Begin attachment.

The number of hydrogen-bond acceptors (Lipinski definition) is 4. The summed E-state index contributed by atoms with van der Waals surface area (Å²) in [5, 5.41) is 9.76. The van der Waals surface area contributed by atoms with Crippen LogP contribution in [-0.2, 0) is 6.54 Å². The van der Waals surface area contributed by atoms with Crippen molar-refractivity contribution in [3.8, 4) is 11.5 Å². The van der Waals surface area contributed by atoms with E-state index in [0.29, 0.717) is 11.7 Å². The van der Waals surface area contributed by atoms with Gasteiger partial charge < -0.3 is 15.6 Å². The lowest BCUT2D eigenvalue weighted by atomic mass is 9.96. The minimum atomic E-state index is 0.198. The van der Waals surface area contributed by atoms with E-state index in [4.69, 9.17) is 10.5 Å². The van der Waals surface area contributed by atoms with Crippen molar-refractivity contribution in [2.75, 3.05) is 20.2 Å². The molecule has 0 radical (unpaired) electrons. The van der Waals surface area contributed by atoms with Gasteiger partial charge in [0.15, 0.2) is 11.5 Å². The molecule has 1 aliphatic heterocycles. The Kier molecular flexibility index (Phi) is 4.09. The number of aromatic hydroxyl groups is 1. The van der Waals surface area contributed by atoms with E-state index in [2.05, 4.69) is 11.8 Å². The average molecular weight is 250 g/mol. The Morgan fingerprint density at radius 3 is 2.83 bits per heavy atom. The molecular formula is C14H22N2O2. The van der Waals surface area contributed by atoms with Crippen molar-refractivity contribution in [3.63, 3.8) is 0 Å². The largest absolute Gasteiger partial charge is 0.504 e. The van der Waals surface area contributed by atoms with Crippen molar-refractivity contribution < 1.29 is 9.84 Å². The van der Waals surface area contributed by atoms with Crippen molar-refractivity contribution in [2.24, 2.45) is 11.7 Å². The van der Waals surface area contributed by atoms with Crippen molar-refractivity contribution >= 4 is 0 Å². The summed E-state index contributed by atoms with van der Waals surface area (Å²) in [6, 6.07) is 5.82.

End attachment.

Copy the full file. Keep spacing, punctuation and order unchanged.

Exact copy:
The number of hydrogen-bond acceptors (Lipinski definition) is 4. The summed E-state index contributed by atoms with van der Waals surface area (Å²) in [5, 5.41) is 9.76. The van der Waals surface area contributed by atoms with Crippen LogP contribution in [-0.2, 0) is 6.54 Å². The van der Waals surface area contributed by atoms with Crippen molar-refractivity contribution in [3.8, 4) is 11.5 Å². The van der Waals surface area contributed by atoms with E-state index in [0.29, 0.717) is 11.7 Å². The van der Waals surface area contributed by atoms with Gasteiger partial charge < -0.3 is 15.6 Å². The lowest BCUT2D eigenvalue weighted by atomic mass is 9.96. The minimum atomic E-state index is 0.198. The van der Waals surface area contributed by atoms with E-state index in [4.69, 9.17) is 10.5 Å². The van der Waals surface area contributed by atoms with Crippen molar-refractivity contribution in [2.75, 3.05) is 20.2 Å². The molecule has 0 radical (unpaired) electrons. The van der Waals surface area contributed by atoms with Gasteiger partial charge in [0.15, 0.2) is 11.5 Å². The molecule has 1 aliphatic heterocycles. The Kier molecular flexibility index (Phi) is 4.09. The number of aromatic hydroxyl groups is 1. The van der Waals surface area contributed by atoms with E-state index in [2.05, 4.69) is 11.8 Å². The average molecular weight is 250 g/mol. The Morgan fingerprint density at radius 3 is 2.83 bits per heavy atom. The molecular formula is C14H22N2O2. The van der Waals surface area contributed by atoms with Crippen molar-refractivity contribution in [3.63, 3.8) is 0 Å². The largest absolute Gasteiger partial charge is 0.504 e. The van der Waals surface area contributed by atoms with Crippen molar-refractivity contribution < 1.29 is 9.84 Å². The van der Waals surface area contributed by atoms with Crippen molar-refractivity contribution in [2.24, 2.45) is 11.7 Å². The van der Waals surface area contributed by atoms with Crippen molar-refractivity contribution >= 4 is 0 Å². The summed E-state index contributed by atoms with van der Waals surface area (Å²) in [6, 6.07) is 5.82.